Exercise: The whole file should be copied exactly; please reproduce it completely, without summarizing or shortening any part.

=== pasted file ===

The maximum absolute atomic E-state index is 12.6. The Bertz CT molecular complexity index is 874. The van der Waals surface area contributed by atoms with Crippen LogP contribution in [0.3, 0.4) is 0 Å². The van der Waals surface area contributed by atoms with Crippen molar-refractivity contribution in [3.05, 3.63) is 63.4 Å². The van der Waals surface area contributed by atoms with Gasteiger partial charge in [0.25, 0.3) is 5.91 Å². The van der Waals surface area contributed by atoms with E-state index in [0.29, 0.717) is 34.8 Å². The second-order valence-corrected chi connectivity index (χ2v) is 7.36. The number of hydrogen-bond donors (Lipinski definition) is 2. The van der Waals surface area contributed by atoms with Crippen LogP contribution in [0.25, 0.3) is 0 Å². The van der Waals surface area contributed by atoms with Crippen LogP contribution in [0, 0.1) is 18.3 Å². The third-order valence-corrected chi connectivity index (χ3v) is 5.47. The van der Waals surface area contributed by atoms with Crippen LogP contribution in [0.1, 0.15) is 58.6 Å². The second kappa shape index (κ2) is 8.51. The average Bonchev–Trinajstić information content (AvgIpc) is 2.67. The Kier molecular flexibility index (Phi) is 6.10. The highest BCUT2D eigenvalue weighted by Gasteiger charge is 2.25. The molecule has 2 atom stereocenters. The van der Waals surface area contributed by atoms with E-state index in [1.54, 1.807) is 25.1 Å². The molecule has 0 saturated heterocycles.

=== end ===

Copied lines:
The maximum absolute atomic E-state index is 12.6. The Bertz CT molecular complexity index is 874. The van der Waals surface area contributed by atoms with Crippen LogP contribution in [0.3, 0.4) is 0 Å². The van der Waals surface area contributed by atoms with Crippen molar-refractivity contribution in [3.05, 3.63) is 63.4 Å². The van der Waals surface area contributed by atoms with Gasteiger partial charge in [0.25, 0.3) is 5.91 Å². The van der Waals surface area contributed by atoms with E-state index in [0.29, 0.717) is 34.8 Å². The second-order valence-corrected chi connectivity index (χ2v) is 7.36. The number of hydrogen-bond donors (Lipinski definition) is 2. The van der Waals surface area contributed by atoms with Crippen LogP contribution in [0.25, 0.3) is 0 Å². The van der Waals surface area contributed by atoms with Crippen LogP contribution in [0, 0.1) is 18.3 Å². The third-order valence-corrected chi connectivity index (χ3v) is 5.47. The van der Waals surface area contributed by atoms with Crippen LogP contribution in [0.1, 0.15) is 58.6 Å². The second kappa shape index (κ2) is 8.51. The average Bonchev–Trinajstić information content (AvgIpc) is 2.67. The Kier molecular flexibility index (Phi) is 6.10. The highest BCUT2D eigenvalue weighted by Gasteiger charge is 2.25. The molecule has 2 atom stereocenters. The van der Waals surface area contributed by atoms with E-state index in [1.54, 1.807) is 25.1 Å². The molecule has 0 saturated heterocycles.